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|Some Famous Facts About Maryland
William Nuthead started the first printing business in St. Mary’s City in 1685. When he died, his wife Diana inherited the business. She was the first female licensed as a printer in the colonies.
- The Maryland Gazette founded in 1727 is the oldest continuously published newspaper in the United States.
- Charles Mason and Jeremiah surveyed the Mason-Dixon Line in 1763 to determine the border between Pennsylvania and Maryland. In 1767 the Mason-Dixon Line was established as Maryland’s northern border.
- William Goddard inaugurated the first Post Office system in the United States in Baltimore in 1774.
- In 1784 the first balloon ascension in the United States took place in Baltimore. The balloon was designed by Peter Carnes, but the ascent was made by thirteen year old Edward Warren.
Georgetown Prep in Bethesda, founded in 1789 by the society of Jesuits, is the oldest Catholic secondary school in the United States.
- The Baltimore Water Company, the first water company in the United States, was chartered in 1792.
Mary Pickersgill designed the flag that flew over Ft. McHenry during the War of 1812.
Francis Scott Key wrote “The Star-Spangled Banner” after seeing the flag still waving during a battle in 1814.
- In 1828 St. Francis Academy was the first dental school in the world. This became the Baltimore College of Dental Surgery in 1839.
- In 1844 the first telegraph line in the world was established between Washington and Baltimore
- In 1856 Charles Benedict Calvert created the first agricultural research college in the United States. The Maryland Agricultural College became the University of Maryland at College Park.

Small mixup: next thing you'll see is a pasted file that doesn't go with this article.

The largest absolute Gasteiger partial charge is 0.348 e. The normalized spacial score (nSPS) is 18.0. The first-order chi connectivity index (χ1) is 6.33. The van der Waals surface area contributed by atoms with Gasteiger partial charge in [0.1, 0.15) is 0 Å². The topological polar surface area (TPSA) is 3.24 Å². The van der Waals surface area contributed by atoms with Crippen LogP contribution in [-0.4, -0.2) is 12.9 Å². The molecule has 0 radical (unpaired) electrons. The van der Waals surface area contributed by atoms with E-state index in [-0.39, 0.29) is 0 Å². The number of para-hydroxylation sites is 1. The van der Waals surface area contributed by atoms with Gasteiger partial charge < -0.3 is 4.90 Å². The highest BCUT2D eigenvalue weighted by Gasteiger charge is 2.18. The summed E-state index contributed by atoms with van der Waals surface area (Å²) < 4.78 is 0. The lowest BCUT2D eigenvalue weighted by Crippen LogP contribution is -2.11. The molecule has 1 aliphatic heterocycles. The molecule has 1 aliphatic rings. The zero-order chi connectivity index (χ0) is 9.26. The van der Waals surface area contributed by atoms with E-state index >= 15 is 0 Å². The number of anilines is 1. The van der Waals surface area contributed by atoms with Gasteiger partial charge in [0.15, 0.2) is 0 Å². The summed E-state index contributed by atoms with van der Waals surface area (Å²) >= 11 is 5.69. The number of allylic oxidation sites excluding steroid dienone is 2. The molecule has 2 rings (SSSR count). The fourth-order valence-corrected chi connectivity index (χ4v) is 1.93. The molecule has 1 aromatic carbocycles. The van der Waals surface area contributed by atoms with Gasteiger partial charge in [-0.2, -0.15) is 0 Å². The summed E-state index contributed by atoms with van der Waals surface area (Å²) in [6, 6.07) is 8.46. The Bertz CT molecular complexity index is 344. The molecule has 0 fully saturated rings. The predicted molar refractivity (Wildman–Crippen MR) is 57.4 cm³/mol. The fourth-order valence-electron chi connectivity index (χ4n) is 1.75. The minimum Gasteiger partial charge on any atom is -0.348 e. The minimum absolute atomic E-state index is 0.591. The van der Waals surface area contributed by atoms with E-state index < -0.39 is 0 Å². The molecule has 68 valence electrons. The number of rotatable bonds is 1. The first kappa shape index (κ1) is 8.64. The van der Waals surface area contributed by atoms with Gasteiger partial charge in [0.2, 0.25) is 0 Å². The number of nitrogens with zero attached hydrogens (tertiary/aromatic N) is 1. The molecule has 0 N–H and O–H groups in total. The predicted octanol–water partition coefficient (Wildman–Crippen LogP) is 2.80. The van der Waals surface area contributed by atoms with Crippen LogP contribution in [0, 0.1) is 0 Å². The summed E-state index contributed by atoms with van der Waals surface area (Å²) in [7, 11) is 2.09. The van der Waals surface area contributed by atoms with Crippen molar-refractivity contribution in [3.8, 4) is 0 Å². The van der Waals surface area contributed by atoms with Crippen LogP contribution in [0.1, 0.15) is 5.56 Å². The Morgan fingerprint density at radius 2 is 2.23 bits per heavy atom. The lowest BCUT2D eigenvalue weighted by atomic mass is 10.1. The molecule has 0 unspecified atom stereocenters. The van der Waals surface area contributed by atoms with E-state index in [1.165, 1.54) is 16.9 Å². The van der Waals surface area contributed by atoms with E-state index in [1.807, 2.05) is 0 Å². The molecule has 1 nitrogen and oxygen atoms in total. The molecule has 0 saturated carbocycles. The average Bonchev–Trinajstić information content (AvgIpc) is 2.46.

- The USS Constellation docked in Baltimore is the last ship to survive from the Civil War.
- The B & O Railroad was incorporated in 1827 by Charles Carroll. Today the railroad is part of CSX.
- The Carrollton Viaduct in Baltimore was named in honor of Charles Carroll of Carrollton and is the oldest railroad bridge still in use.
- The Thomas Viaduct in Relay was the longest bridge in the United States on completion in 1835 and is still in use.
Dr. Florence Rina Sabin of Johns Hopkins School of Medicine in Baltimore became the first female professor of medicine in 1901.
- Maryland is often referred to America in Miniature. Maryland possesses a variety of topography within its borders, contributing to its nickname America in Miniature. It ranges from sandy dunes dotted with seagrass in the east, to low marshlands teeming with wildlife and large bald cypress near the Chesapeake Bay, to gently rolling hills of oak forests in the Piedmont Region, and pine groves in the mountains to the west.
Smith Island. This place is entitled as the only populated off-shore Island in the United States. If you want to visit this island, you need to catch the ferry. Smith Island is also Maryland's official state dessert.
- The United States Naval Academy was founded on October 10, 1845 at Annapolis.
King Williams School opened in 1696 it was the first school in the United States.
Tilghman Island is home to the Skipjacks, the only commercial sailing fleet in North America.
- The 1,200 foot Francis Scott Key Bridge in Baltimore is the second longest continuous truss bridge in the nation.
Annapolis is known as the sailing capital of the world.
- The Maryland State House is the oldest state capitol still in continuous legislative use.
- The town of Garrett Park declared the first nuclear free zone in the United States in 1982, thus affirming a tradition of peacefulness that began back in 1898 when it became illegal to harm any tree or songbird within the town limits.
- The Concord Point Lighthouse in Havre de Grace is the oldest continuously operated lighthouse in the State of Maryland.
Havre de Grace is known as the decoy capitol of the world.
- Sixteen of the 23 Maryland counties border on tidal water. The combined length of tidal shoreline, including islands, is 4,431 miles.
Annapolis was known as the Athens of America during the seventeenth century and once served as the capital of the United States.